Thoughts from a Hike on the Appalachian Trail

September 20th, 2011 – by Randy Keener

In March 2010, Hugo, a close friend from Goshen College, and I attempted a thru-hike on the Appalachian Trail.  Roughly 5 months and 2,179 miles later, we finished that long walk in the woods. We were immensely tired, amazed, and pondering.  There were a number of reasons for embarking on this journey from Georgia to Maine. For us, two important ones were the sense of adventure it held and the escape from the busyness of life and all of its demands.  Neither of us expected the great hospitality, kindness, and care that we each experienced among the trail community.  We found ourselves in awe of that slice of people who exist in a very counter-cultural way.  We were honored to be a part of that community.

Even a year later, I am still reflecting on that time and in many ways I deeply miss it. I think about the wonderful people that we hiked with, the strong sense of community and shared experience of trying to get to Maine.  And yet an irony remains in all this.  Much of the Appalachian Trail community really wants little to do with God, much less the church.  Many of them operated out of some form of secular humanism or vague spirituality.  For them, it simply made sense to treat people and the earth with kindness, justice, and love, because those are basic human rights. Every person deserves to experience those things and should practice them.   Hugo and I realized that we cared about many of the same things that the trail community did, but where these things were rooted was very different.  When fellow hikers heard how our particular beliefs and practices, rooted in the Christian-Anabaptist story, emphasized the same things as their own stories, we no longer talked past each other.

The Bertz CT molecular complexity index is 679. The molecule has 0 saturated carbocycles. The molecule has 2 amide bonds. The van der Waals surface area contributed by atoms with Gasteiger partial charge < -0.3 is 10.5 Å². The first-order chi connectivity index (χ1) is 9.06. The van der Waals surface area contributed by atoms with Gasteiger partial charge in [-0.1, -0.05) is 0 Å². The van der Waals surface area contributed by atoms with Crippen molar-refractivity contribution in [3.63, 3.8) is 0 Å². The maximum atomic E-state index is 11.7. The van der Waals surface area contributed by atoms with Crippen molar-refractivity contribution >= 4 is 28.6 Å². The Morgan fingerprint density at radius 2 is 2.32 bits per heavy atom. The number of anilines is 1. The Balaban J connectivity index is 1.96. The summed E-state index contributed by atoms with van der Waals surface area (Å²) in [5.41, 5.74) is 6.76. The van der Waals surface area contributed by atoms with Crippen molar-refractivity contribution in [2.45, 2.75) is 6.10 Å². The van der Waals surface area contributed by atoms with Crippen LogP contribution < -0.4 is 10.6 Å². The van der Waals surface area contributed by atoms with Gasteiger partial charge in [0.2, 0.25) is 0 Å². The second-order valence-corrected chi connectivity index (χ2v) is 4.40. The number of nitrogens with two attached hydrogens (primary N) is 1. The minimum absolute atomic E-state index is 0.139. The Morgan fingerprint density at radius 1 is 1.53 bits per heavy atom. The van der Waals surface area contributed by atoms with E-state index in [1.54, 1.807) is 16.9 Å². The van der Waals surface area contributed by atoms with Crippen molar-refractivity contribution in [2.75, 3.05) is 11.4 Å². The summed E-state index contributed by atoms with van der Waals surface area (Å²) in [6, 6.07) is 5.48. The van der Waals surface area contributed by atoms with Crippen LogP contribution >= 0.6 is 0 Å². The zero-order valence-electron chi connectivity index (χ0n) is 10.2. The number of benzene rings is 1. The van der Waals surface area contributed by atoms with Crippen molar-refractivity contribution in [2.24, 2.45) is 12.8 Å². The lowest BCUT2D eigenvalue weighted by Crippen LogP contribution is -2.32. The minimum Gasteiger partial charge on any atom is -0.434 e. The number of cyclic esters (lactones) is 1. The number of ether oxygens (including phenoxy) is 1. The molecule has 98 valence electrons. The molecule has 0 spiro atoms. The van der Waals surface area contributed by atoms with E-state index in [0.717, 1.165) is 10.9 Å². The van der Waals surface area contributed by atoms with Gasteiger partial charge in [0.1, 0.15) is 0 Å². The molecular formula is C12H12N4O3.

So what did mission, in this context, look like for us?  It looked like two friends choosing to hike the entire trail together, in the good times and the very hard times. Most friends that start together on the trail end up splitting after the first month or so for a number of different reasons.  It meant that when we enjoyed the cool breeze, the picturesque mountain top views, or the delicacies of creation’s wonders, we gave thanks to God, the creator of all good things.  When we shared food mutually among the trail community- we remembered what Christ has done for us in the cross and resurrection, and that we are invited to participate in that same resurrection hope.  It meant getting to know a fellow hiker, not much older than us, who had lost his wife just 6 months earlier to cancer. For him the trail was a place of healing as he escaped the busyness and materialism of society.  And yet in our relationship and trust with him, we were able to share the hope and healing that we knew and had experienced. We shared that for us this was greater than any walking footpath could offer.  Mission happened in relationships, and in conversations.  It happened in stereotypes being shattered, and mutual trust and care being nurtured.  It happened when our stories connected with theirs, and in those Spirit engagements, we saw something of a larger reality. 

Sometimes I think I see glimpses of the Kingdom of God when I reflect on that small slice of culture called the trail community.  And sometimes I become frustrated with the church because I wonder if I see the Kingdom more on the trail than I do in mainstream Christianity.  I am thankful to the trail community for a lot of things.  No doubt, it has changed my life and the way I think about certain people groups.  I may always live in the uneasy tension of how a secular community could embody the Kingdom more faithfully than much of the church has.  Maybe it is a reminder that the Kingdom of God shows up in places that we didn’t think to look. Yet I am also reminded that as followers of Jesus we live with a greater hope and calling than many on the trail have ever known.  The church does not live in ways that are sustainable, righteous, loving and justice minded simply because it makes sense, or is the right thing to do. Rather, the church, rooted in a larger story, is to embody these things because they are our very act of worship to God and is our witness to the power of the resurrection in the world.  For this reminder, I thank the trail community.

Randy Keener lives, works and studies in Harrisonburg, VA.  He is a residence director at Eastern Mennonite University, and a 2nd year graduate student at Eastern Mennonite Seminary in the Masters of Divinity program.   In his spare time he enjoys running, hiking in the Shenandoah Valley, and watching baseball. 

Read the rest of this entry »

Deconstruction and Rebuilding in Community: Mission in the 21st Century

September 12th, 2011 – by Hannah Heinzekehr

This post is part of a series on mission/evangelism. Email the editors at workandhope @emu.edu if you would like to contribute to the series.